A HEAVYWEIGHT in central New South Wales grain storage, handling and packing is up for sale with the listing of Agrigrain.
Started in the 1980s at Narromine, west of Dubbo, Agrigrain expanded in 2012 to include a site at Coonamble, 100km north of Narromine.
The locations have a combined storage capacity of 270,772 tonnes, and are being offered for sale through an expressions-of-interest campaign by JLL Agribusiness.
“The business offers practical operational infrastructure underpinned by an established client base of nearly 800 individual growers,” JLL director Chris Holgar said.
Prior to drought decimating crop production in central and northern NSW from 2017 to 2019, Agrigrain had been a a major force in accumulating, trading and container packing of barley, chickpeas and wheat.
Agrigrain has ably serviced domestic and international markets, and states it has delivered the equivalent of more than 13,000 containers per year across more than 10 different product types.
It is also a major seller of bulk, bagged and blended fertiliser, and has a strong involvement with seed businesses.
“The Agrigrain business has the advantage of offering an integrated year-round service which includes a range of services, including accumulation, trading, storage, cleaning, container packaging and logistics and freight,” JLL director Clayton Smith said.
“A distinct advantage of the Narromine administrative headquarters is that it adjoins the Parkes-Narromine railway, allowing for efficient rail movement of stock to various domestic and export ports, including Port Botany and the Port of Newcastle.”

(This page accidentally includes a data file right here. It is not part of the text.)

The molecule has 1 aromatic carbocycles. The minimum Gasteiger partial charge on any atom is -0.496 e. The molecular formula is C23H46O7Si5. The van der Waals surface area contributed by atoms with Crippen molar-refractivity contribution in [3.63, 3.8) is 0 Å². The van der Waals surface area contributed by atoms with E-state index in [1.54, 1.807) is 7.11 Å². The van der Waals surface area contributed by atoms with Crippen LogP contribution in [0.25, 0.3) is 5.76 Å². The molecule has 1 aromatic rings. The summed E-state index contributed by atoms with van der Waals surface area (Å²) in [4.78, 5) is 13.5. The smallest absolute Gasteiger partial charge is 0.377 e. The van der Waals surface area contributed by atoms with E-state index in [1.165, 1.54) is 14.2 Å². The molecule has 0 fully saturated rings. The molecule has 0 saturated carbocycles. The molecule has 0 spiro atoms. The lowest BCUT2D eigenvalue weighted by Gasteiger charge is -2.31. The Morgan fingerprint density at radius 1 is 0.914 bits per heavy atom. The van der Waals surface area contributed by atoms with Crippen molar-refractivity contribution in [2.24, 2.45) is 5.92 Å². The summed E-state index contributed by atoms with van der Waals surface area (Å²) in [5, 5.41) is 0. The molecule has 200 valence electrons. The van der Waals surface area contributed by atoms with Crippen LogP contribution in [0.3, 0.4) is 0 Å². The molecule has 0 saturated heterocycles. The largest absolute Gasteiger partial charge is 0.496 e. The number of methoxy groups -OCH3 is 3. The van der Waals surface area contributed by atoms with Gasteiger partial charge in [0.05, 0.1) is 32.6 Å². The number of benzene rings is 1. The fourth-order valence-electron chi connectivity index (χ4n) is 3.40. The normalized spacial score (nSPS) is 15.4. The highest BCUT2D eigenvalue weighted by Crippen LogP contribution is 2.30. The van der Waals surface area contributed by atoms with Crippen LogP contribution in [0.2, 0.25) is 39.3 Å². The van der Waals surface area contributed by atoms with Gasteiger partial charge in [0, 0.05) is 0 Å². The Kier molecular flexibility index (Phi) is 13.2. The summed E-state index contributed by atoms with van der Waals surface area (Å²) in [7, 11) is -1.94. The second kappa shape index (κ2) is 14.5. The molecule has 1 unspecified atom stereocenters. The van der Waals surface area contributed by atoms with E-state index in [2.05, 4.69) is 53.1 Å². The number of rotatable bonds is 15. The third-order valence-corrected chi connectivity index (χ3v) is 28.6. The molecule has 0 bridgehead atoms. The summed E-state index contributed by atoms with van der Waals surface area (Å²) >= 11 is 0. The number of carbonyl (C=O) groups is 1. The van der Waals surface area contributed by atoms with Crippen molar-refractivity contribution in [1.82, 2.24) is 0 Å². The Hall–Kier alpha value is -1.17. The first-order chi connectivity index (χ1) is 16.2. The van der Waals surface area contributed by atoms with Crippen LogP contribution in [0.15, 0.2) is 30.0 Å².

Founded by David Ringland and Ted Baker, Agrigrain built on domestic demand for accumulation, seed cleaning and other services before expanding into container packing.
Agrigrain’s Narromine site alone employed more than 50 people at the height of operations.
Sources have said drought and increased competition from other operators in recent years have made trading conditions tough throughout the region which is now looking forward to its best season since 2016.
In 2013, Western Australian company Plum Grove became the majority shareholder in Agrigrain.
A small share of Agrigrain is held by directors Sam Ward and Jeremy Brown.
Plum Grove’s major shareholders Mitsui, Salim Group and Seaboard Corporation, have connections with markets in Japan, Indonesia, the Americas and Africa.
Plum Grove has declined to comment on why Agrigrain is being sold, but industry sources have speculated that recent rain, which has boosted prospects for the company’s turnover into next year, has been the catalyst.
Agrigrain’s Narromine and Coonamble sites are offered for sale by expressions of interest in one line or as separate assets.
Agrigrain is available on a walk-in-walk-out basis including plant and equipment.